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Thousands attend funeral for slain Sikh leader Hardeep Singh Nijjar in Surrey, B.C.

Thousands attended the funeral of slain Sikh leader Hardeep Singh Nijjar on Sunday at the gurdwara where he was gunned down last weekend in Surrey, B.C.

Nijjar was shot dead on June 18 outside the Guru Nanak Sikh Gurdwara, where he served as president

A crowd of men wearing a mix of orange and blue turbans and head coverings place their hands on a wooden casket in the centre.

Thousands attended the funeral of slain Sikh leader Hardeep Singh Nijjar on Sunday at the gurdwara where he was gunned down a week earlier in Surrey, B.C.

His death has sparked fear and outrage in much of B.C.'s Sikh community.

Nijjar, 45, was shot dead in his truck on June 18 in the parking lot of the Guru Nanak Sikh Gurdwara, of which he served as president.

He had been very active with Sikhs for Justice, a group advocating for Khalistan — an independent Sikh state from present-day India.

"For a Sikh, their gurdwaras are a place of worship, community," said Jatinder Singh Grewal, a director of Sikhs for Justice, in an interview with CBC News outside the gurdwara.

"To target the president at the gurdwara is a message that they will target us anywhere … We will target you at the centre of your identity."

Many attending the funeral Sunday waved yellow "Khalistan" flags as loved ones and associates of Nijjar spoke of his movement's aspirations — which India has branded extremist.

Supporters paying their respects, including some Sikhs who travelled from outside the province, described the father as peaceful, humble, and loved in the community.

"It was really important for me to bring my family, my kids here," Aakarshan Singh told CBC News, flanked by his two sons. "[Nijjar] really championed the cause of human rights, and he had a great contribution to society. He helped the community a lot during COVID times, and he was really snatched away from us.

"Moving forward, we won't be scared; we will voice our opinions."

A memorial has been erected in the gurdwara's parking lot at the place Nijjar was killed.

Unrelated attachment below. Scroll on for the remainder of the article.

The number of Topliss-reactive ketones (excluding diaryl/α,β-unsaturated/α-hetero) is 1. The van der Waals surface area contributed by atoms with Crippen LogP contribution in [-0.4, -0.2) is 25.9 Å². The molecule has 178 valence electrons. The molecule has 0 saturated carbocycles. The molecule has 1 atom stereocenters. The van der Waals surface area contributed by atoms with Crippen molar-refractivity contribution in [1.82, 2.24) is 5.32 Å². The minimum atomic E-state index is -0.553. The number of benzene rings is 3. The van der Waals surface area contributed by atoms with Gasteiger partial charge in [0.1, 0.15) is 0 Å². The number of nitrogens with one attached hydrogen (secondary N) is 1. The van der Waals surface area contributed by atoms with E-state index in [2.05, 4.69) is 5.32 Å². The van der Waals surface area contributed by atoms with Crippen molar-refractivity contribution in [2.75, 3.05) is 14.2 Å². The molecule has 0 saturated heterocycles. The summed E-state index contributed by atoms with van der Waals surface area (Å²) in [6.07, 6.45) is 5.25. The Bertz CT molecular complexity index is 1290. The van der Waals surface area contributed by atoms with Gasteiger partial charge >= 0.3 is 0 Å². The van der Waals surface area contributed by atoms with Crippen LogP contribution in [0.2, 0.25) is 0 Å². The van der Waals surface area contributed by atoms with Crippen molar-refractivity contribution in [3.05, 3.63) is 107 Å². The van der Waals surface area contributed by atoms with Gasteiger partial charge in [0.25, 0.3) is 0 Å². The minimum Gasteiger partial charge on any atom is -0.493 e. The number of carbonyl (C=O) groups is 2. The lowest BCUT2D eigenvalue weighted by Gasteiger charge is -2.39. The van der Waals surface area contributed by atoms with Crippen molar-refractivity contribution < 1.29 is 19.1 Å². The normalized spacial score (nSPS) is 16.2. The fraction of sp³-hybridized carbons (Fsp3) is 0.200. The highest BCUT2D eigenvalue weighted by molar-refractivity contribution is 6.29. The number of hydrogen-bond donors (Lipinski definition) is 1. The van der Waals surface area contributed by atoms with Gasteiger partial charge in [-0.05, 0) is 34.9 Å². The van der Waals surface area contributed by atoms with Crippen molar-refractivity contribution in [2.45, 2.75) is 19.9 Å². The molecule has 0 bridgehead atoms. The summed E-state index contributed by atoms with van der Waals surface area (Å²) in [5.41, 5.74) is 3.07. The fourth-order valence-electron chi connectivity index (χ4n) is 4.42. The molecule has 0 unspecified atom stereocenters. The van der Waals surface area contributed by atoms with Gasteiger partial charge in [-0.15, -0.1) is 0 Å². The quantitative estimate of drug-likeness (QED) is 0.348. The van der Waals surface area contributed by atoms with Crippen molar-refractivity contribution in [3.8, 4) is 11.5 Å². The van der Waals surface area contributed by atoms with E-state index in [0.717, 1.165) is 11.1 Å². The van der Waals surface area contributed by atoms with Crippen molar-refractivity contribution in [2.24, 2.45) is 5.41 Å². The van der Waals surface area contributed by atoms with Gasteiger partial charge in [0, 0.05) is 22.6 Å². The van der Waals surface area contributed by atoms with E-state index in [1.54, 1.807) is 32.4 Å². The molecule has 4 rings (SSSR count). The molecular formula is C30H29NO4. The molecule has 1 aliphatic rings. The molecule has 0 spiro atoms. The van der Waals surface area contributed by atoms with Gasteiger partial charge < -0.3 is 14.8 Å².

Investigators with the Integrated Homicide Investigation Team have said they are still looking for two "heavier-set" male suspects in the shooting.

Many attendees at Sunday's funeral said they believe Nijjar's death is a result of foreign interference from India.

While police have acknowledged the allegations of interference stemming from the attack, investigators said they have not found such a link to India at this point, and believe there is no danger to the broader Sikh community in Canada.

A report released earlier this month by Canada's national security adviser named India as a major actor in foreign interference — including election meddling and disinformation campaigns on social media.

"There is a long history of violence against Sikhs in India," Grewal said. "As a result, Sikhs come to Canada for asylum or as a refugee.

"But now many Sikhs are concerned."

Nijjar was organizing an unofficial referendum for an independent Sikh state at the time of this death. His supporters allege he was a target as a result of that political organizing.

The Indian government had offered a reward of one million rupees, or about $16,000, last July for information that could lead to Nijjar's arrest or apprehension, and the country's counterterrorism body referred to him as a "fugitive terrorist" who led a conspiracy to murder a Hindu priest.

However, none of those allegations were tested in court, nor were there any criminal charges against him in the matter.

CBC News has contacted CSIS and the Consulate General of India for comment on Nijjar's death.

India's National Investigation Agency accused Nijjar in a 2020 document of "trying to incite Sikhs to vote for secession."

Sunday's funeral was followed by a private family gathering at the Valley View Funeral Home, also in Surrey. Hundreds of mourners marched the five kilometres from Nijjar's gurdwara to the funeral home.

With files from David P. Ball, Yasmin Gandham and Susana da Silva.

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Credit belongs to : www.cbc.ca

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